S.O.S. Titanic

September 23, 1979 | 180 minutes
Directed by: William Hale | Written by: James Costigan
On April 14, 1912 the R.M.S. Titanic struck an iceberg on her maiden voyage. "S.O.S. Titanic" recreates the world's most lavish luxury liner and its sumptuous, gala atmosphere during the four-day journey leading to the disaster. It follows the perspective of three groups of passengers in First, Second, and Third Class. First Class passengers include John Jacob Astor (David Jansen), his new wife (Beverly Ross) and their friend, the notorious "unsinkable" Molly Brown (Chloris Leachman). The second class follows two cautious, reflective schoolteachers, Lawrence (David Warner) and Leigh (Susan Saint James), while the Third Class focuses on the Irish immigrants bound for a new life in America.
Cast: David Janssen (John Jacob Astor), Cloris Leachman (Molly Brown), Susan Saint James (Leigh Goodwin), David Warner (Laurence Beesley), Ian Holm (J. Bruce Ismay), Helen Mirren (Stewardess Mary Sloan), Harry Andrews (Capt. Edward J. Smith), Beverly Ross (Madeline Astor), David Battley (Chief Boots S. Stebbing), Ed Bishop (Henry Harris), Tony Caunter (Chief Officer Henry Wilde), Nicholas Davies (Lift Attendant Alfie King), Matthew Guinness (Catholic Priest Father Byles), Jerry Houser (Dan Marvin), Victor Langley (Band Leader)

Production Photos

Production Notes

The saga of the Titanic has captured the world’s imagination for almost a century. Its story of greed, loss and survival remains as fascinating today as it did on that fateful, moonless night in April, 1912. “S.O.S. Titanic” was conceived as a joint venture between ABC TV and the British company EMI. The idea behind the $7,000,000 production was to revisit the idea behind “A Night To Remember” (Roy Ward Baker’s 1958 adaptation of the story), but show the whole voyage from the departure in Southampton to the rescue aboard the Carpathia. The movie doesnt focus on any one plotline, but bounces around from the Astors in First Class, to Lawrence Beesley in Second Class to various passengers in Third Class with assorted composites thrown in. Several of the scenes on the exterior decks, as well as those in the ship’s wheelhouse, were filmed on board the inert RMS Queen Mary in Long Beach, California. Some interior scenes were filmed at the Waldorf and Adelphi hotels in London and Liverpool, respectively. The town of Peel on the Isle of Man served as the Queenstown backdrop. Some external shots were filmed aboard, and of, the TSS Manxman which also appears as the RMS Carpathia in some of the opening sequences.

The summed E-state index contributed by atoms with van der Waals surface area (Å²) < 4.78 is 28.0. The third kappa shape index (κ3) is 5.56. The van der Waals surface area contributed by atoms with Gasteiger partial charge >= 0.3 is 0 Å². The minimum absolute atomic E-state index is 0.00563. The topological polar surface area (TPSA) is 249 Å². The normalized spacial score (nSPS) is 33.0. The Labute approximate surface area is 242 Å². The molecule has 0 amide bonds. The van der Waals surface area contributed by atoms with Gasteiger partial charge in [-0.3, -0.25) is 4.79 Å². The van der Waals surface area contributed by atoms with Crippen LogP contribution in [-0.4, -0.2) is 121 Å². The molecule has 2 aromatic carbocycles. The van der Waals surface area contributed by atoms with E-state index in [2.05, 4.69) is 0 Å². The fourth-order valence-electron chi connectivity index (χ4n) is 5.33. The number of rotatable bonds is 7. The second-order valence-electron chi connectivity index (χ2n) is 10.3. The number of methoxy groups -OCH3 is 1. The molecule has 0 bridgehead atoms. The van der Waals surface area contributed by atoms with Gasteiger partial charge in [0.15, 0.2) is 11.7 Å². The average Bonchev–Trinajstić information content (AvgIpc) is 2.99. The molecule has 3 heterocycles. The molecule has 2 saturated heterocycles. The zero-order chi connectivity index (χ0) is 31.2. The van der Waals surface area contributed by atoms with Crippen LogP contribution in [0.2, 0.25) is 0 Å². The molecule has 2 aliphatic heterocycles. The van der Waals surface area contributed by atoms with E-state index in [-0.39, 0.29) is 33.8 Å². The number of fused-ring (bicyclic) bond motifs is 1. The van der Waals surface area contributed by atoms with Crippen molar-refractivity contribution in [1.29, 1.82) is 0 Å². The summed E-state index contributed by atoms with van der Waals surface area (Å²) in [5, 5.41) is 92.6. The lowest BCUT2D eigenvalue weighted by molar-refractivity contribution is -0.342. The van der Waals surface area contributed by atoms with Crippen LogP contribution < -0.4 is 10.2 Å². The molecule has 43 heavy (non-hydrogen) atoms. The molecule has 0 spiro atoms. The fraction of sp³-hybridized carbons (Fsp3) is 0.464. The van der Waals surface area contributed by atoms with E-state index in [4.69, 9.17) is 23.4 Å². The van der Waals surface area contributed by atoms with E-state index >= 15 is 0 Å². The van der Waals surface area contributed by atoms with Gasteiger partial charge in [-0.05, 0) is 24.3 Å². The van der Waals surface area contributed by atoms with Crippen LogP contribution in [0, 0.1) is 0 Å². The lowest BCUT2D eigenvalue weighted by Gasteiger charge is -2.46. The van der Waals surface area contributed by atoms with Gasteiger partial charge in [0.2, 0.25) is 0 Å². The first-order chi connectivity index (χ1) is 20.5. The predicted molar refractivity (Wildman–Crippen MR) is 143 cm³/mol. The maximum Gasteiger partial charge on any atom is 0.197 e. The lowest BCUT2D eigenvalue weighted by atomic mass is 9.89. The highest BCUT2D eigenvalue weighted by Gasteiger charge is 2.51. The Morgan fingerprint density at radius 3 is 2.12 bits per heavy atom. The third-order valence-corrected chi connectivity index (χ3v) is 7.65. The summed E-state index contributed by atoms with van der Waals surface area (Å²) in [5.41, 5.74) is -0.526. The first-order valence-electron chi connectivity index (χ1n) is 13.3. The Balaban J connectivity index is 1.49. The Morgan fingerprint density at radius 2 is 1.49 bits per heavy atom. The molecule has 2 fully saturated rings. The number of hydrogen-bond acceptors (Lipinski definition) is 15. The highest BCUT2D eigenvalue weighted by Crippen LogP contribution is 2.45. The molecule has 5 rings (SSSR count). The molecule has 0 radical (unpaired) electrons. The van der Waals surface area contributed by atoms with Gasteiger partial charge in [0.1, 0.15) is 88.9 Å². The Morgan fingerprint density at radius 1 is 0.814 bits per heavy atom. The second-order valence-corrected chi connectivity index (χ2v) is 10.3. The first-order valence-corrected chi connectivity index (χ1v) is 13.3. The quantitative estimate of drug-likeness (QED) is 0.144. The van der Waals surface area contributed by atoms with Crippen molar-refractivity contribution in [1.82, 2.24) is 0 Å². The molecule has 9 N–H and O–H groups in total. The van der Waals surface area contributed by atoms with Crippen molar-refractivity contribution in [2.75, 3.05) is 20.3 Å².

“S.O.S Titanic” was originally shown on two nights on ABC television beginning on September 23, 1979. Combined, the two parts ran 150 minutes. In 1980, the film was edited to 103 minutes and released theatrically in Europe. The following VHS and DVD releases were cut even more, resulting in many storylines being either shorten or cut.

Review

★★☆☆☆
Just like its famous successor, “S.O.S Titanic” spends much time on the passengers on the ship before it dedicates all action to its sinking. The formular works, because you have plenty of time to get to know all characters. In this case, there are many. Included are both the historical figures like the unsinkable Molly Brown as well as fictional ones. Before I say more I might acknowledge that I’ve only seen the edited television version which has trimmed a good 40 minutes from its original two-part release. Therefore, I felt that some plotlines fall short and some characters get introduced, but don’t play a big part of the story. Unfortunately, Helen Mirren is one of them. She plays the real-life First Class stewardess Mary Sloan and has two scenes in the beginning of the film, in which she’s in conversation with either passangers or colleagues. But after that, her character almost vanishes and adds nothing to the story. You can see her standing around or helping with lifejackes a couple of times, but that’s about it. Following her character also shows some of the bad editing of the shortened tv version. In one scene she’s standing on deck, helping passengers into the boats, but right in the next scene she’s already aboard looking for passengers and talking to architect Thomas Andrews. I’m not sure if many of her scenes were edited from the original broadcast, but it would explain why her performance and those of other actors fall so short. Still, I found this version entertaining to watch, it’s not as spectacular as James Cameron’s film but certainly well done for its time.



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